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The Sketchbook of Geoffrey Crayon


First published in 1819-20 in seven separate parts.

This book is amazing; the best-ever a tale of misery, sorrow, joy, and happiness.--Submitted by Anonymous

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Research Question

How did the social events of the time impact the text of "The Legend of Sleepy Hollow?" Specifically, how did the American Revolution, Expansionism, and Puritanism impact this work?

No Subject

The Sketchbook was published in 1819-1820 and shows
Irving's attitudes long before writing A TOUR OF THE

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"THERE is something in the character and habits of the
North American savage, taken in connection with the
scenery over which he is accustomed to range, its vast
lakes, boundless forests, majestic rivers, and trackless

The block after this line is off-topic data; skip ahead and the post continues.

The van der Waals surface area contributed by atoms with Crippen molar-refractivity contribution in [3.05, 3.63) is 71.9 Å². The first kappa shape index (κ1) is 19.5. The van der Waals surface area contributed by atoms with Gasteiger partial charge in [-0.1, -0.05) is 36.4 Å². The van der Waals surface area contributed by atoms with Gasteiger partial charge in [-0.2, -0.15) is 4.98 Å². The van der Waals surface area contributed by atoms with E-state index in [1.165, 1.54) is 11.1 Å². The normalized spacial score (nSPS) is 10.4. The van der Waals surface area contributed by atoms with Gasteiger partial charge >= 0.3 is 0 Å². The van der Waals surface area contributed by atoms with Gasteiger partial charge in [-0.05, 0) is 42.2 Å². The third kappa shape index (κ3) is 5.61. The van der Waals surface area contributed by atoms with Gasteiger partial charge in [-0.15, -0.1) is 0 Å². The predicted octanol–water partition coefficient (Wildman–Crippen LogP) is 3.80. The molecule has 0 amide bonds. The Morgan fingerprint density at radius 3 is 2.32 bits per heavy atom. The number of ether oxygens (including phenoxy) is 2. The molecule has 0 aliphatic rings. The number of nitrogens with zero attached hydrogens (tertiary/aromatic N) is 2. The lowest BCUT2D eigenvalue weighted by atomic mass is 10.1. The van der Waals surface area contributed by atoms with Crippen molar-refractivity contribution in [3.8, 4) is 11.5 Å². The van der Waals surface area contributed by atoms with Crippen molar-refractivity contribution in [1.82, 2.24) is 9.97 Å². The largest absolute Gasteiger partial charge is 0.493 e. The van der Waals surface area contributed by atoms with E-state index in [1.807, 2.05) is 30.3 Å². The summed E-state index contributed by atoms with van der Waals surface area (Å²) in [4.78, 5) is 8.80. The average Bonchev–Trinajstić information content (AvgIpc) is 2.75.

plains, that is, to my mind, wonderfully striking and
sublime. He is formed for the wilderness, as the Arab is
for the desert. His nature is stern, simple, and
enduring, fitted to grapple with difficulties and to
support privations," Irving writes in the Sketchbook.

The narrator of the Sketchbook is nominally not Irving,
although many of his obversations seem to come from Irving's
perspective, so one cannot assume that this is
absolutely his personal view. The word "savage," though
acceptable at the time, has a strident and demeaning
ring to our ears, for instance. But this passage links
the Native Americans directly to the landscape that
produced them. The connection between native peoples
and the landscape that formed them is "sublime," and the
hardships of life on the North American continent have
made its inhabitants "sterm, simple and enduring."

Irving continues: "It has been the lot of the
unfortunate aborigines of America in the early periods
of colonization to be doubly wronged by the white men.
They have been dispossessed of their hereditary